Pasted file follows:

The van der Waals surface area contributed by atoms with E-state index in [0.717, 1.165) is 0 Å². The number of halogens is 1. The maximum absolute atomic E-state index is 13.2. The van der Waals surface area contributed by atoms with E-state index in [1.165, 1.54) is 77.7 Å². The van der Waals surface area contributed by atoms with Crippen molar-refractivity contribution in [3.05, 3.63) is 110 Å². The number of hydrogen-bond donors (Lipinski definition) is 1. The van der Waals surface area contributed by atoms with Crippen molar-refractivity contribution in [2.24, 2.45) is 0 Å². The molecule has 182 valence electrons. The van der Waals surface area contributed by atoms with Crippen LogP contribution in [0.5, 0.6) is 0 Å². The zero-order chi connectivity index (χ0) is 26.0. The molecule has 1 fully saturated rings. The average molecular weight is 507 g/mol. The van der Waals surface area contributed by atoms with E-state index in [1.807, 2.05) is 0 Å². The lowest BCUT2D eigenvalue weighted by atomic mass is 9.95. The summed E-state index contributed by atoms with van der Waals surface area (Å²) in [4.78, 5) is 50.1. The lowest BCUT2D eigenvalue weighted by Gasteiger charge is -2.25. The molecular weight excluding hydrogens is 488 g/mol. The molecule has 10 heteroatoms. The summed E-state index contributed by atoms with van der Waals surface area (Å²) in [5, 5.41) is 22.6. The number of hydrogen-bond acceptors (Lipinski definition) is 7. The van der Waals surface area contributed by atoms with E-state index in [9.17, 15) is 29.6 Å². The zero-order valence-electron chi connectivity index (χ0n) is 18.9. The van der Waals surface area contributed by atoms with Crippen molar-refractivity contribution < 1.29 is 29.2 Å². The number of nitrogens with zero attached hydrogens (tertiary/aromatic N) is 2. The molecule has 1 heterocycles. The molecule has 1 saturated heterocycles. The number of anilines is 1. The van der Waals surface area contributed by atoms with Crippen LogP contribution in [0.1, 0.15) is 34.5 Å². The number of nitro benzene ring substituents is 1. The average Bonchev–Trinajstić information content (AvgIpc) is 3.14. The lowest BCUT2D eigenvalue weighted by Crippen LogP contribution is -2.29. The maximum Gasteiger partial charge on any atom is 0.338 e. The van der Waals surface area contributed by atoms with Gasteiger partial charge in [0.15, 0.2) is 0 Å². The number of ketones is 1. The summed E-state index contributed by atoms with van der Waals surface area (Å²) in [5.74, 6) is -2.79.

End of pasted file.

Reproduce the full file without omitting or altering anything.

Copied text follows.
The van der Waals surface area contributed by atoms with E-state index in [0.717, 1.165) is 0 Å². The number of halogens is 1. The maximum absolute atomic E-state index is 13.2. The van der Waals surface area contributed by atoms with E-state index in [1.165, 1.54) is 77.7 Å². The van der Waals surface area contributed by atoms with Crippen molar-refractivity contribution in [3.05, 3.63) is 110 Å². The number of hydrogen-bond donors (Lipinski definition) is 1. The van der Waals surface area contributed by atoms with Crippen molar-refractivity contribution in [2.24, 2.45) is 0 Å². The molecule has 182 valence electrons. The van der Waals surface area contributed by atoms with Crippen LogP contribution in [0.5, 0.6) is 0 Å². The zero-order chi connectivity index (χ0) is 26.0. The molecule has 1 fully saturated rings. The average molecular weight is 507 g/mol. The van der Waals surface area contributed by atoms with E-state index in [1.807, 2.05) is 0 Å². The lowest BCUT2D eigenvalue weighted by atomic mass is 9.95. The summed E-state index contributed by atoms with van der Waals surface area (Å²) in [4.78, 5) is 50.1. The lowest BCUT2D eigenvalue weighted by Gasteiger charge is -2.25. The molecular weight excluding hydrogens is 488 g/mol. The molecule has 10 heteroatoms. The summed E-state index contributed by atoms with van der Waals surface area (Å²) in [5, 5.41) is 22.6. The number of hydrogen-bond acceptors (Lipinski definition) is 7. The van der Waals surface area contributed by atoms with E-state index in [9.17, 15) is 29.6 Å². The zero-order valence-electron chi connectivity index (χ0n) is 18.9. The van der Waals surface area contributed by atoms with Crippen molar-refractivity contribution < 1.29 is 29.2 Å². The number of nitrogens with zero attached hydrogens (tertiary/aromatic N) is 2. The molecule has 1 heterocycles. The molecule has 1 saturated heterocycles. The number of anilines is 1. The van der Waals surface area contributed by atoms with Crippen LogP contribution in [0.1, 0.15) is 34.5 Å². The number of nitro benzene ring substituents is 1. The average Bonchev–Trinajstić information content (AvgIpc) is 3.14. The lowest BCUT2D eigenvalue weighted by Crippen LogP contribution is -2.29. The maximum Gasteiger partial charge on any atom is 0.338 e. The van der Waals surface area contributed by atoms with Gasteiger partial charge in [0.15, 0.2) is 0 Å². The number of ketones is 1. The summed E-state index contributed by atoms with van der Waals surface area (Å²) in [5.74, 6) is -2.79.